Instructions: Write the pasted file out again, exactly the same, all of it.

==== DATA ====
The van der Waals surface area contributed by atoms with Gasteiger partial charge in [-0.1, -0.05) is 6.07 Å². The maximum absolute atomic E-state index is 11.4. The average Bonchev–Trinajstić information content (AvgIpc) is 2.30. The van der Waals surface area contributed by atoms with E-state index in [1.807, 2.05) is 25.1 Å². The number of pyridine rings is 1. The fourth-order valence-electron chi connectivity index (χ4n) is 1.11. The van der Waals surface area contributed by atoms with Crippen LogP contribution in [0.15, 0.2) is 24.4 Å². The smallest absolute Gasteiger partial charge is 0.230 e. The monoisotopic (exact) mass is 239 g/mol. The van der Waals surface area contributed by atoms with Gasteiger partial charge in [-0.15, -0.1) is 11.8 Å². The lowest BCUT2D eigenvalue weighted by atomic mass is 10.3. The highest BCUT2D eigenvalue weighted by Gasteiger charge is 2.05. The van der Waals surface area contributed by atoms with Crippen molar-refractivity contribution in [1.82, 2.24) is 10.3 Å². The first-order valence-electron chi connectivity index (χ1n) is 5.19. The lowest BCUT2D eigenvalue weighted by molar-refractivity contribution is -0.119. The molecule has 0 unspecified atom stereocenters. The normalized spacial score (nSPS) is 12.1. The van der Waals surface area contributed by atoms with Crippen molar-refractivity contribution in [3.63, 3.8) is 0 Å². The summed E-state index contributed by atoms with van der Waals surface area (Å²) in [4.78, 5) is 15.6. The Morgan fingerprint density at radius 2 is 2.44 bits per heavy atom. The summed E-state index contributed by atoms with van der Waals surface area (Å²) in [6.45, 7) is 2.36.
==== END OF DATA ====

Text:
The van der Waals surface area contributed by atoms with Gasteiger partial charge in [-0.1, -0.05) is 6.07 Å². The maximum absolute atomic E-state index is 11.4. The average Bonchev–Trinajstić information content (AvgIpc) is 2.30. The van der Waals surface area contributed by atoms with E-state index in [1.807, 2.05) is 25.1 Å². The number of pyridine rings is 1. The fourth-order valence-electron chi connectivity index (χ4n) is 1.11. The van der Waals surface area contributed by atoms with Crippen LogP contribution in [0.15, 0.2) is 24.4 Å². The smallest absolute Gasteiger partial charge is 0.230 e. The monoisotopic (exact) mass is 239 g/mol. The van der Waals surface area contributed by atoms with Gasteiger partial charge in [-0.15, -0.1) is 11.8 Å². The lowest BCUT2D eigenvalue weighted by atomic mass is 10.3. The highest BCUT2D eigenvalue weighted by Gasteiger charge is 2.05. The van der Waals surface area contributed by atoms with Crippen molar-refractivity contribution in [1.82, 2.24) is 10.3 Å². The first-order valence-electron chi connectivity index (χ1n) is 5.19. The lowest BCUT2D eigenvalue weighted by molar-refractivity contribution is -0.119. The molecule has 0 unspecified atom stereocenters. The normalized spacial score (nSPS) is 12.1. The van der Waals surface area contributed by atoms with Crippen molar-refractivity contribution in [3.63, 3.8) is 0 Å². The summed E-state index contributed by atoms with van der Waals surface area (Å²) in [4.78, 5) is 15.6. The Morgan fingerprint density at radius 2 is 2.44 bits per heavy atom. The summed E-state index contributed by atoms with van der Waals surface area (Å²) in [6.45, 7) is 2.36.